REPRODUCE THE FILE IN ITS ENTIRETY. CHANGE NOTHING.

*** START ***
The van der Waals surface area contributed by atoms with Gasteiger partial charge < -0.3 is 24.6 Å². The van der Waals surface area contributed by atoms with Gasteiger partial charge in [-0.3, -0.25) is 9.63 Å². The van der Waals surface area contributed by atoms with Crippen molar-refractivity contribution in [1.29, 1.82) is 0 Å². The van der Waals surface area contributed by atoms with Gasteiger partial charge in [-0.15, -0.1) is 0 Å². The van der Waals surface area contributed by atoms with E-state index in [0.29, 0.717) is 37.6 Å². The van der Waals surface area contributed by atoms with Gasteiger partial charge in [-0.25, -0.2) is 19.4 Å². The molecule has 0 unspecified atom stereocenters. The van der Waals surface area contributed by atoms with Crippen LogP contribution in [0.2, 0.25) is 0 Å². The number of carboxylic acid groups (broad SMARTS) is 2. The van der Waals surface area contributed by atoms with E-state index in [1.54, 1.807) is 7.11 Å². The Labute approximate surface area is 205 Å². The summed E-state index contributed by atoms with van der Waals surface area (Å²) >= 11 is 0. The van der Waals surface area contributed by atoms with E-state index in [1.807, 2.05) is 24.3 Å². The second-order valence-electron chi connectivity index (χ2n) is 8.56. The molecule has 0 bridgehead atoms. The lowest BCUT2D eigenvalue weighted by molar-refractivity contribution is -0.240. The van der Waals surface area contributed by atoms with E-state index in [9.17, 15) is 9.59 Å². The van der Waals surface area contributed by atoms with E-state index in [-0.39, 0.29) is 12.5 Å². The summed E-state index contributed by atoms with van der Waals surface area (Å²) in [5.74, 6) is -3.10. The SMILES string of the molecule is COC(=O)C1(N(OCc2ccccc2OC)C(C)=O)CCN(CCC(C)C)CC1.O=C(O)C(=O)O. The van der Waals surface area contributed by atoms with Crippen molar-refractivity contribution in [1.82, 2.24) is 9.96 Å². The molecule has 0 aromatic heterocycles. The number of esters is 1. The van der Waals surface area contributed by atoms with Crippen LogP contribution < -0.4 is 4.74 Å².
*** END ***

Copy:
The van der Waals surface area contributed by atoms with Gasteiger partial charge < -0.3 is 24.6 Å². The van der Waals surface area contributed by atoms with Gasteiger partial charge in [-0.3, -0.25) is 9.63 Å². The van der Waals surface area contributed by atoms with Crippen molar-refractivity contribution in [1.29, 1.82) is 0 Å². The van der Waals surface area contributed by atoms with Gasteiger partial charge in [-0.15, -0.1) is 0 Å². The van der Waals surface area contributed by atoms with E-state index in [0.29, 0.717) is 37.6 Å². The van der Waals surface area contributed by atoms with Gasteiger partial charge in [-0.25, -0.2) is 19.4 Å². The molecule has 0 unspecified atom stereocenters. The van der Waals surface area contributed by atoms with Crippen LogP contribution in [0.2, 0.25) is 0 Å². The number of carboxylic acid groups (broad SMARTS) is 2. The van der Waals surface area contributed by atoms with E-state index in [1.54, 1.807) is 7.11 Å². The Labute approximate surface area is 205 Å². The summed E-state index contributed by atoms with van der Waals surface area (Å²) >= 11 is 0. The van der Waals surface area contributed by atoms with E-state index in [1.807, 2.05) is 24.3 Å². The second-order valence-electron chi connectivity index (χ2n) is 8.56. The molecule has 0 bridgehead atoms. The lowest BCUT2D eigenvalue weighted by molar-refractivity contribution is -0.240. The van der Waals surface area contributed by atoms with E-state index in [9.17, 15) is 9.59 Å². The van der Waals surface area contributed by atoms with E-state index in [-0.39, 0.29) is 12.5 Å². The summed E-state index contributed by atoms with van der Waals surface area (Å²) in [5.74, 6) is -3.10. The SMILES string of the molecule is COC(=O)C1(N(OCc2ccccc2OC)C(C)=O)CCN(CCC(C)C)CC1.O=C(O)C(=O)O. The van der Waals surface area contributed by atoms with Crippen molar-refractivity contribution in [1.82, 2.24) is 9.96 Å². The molecule has 0 aromatic heterocycles. The number of esters is 1. The van der Waals surface area contributed by atoms with Crippen LogP contribution < -0.4 is 4.74 Å².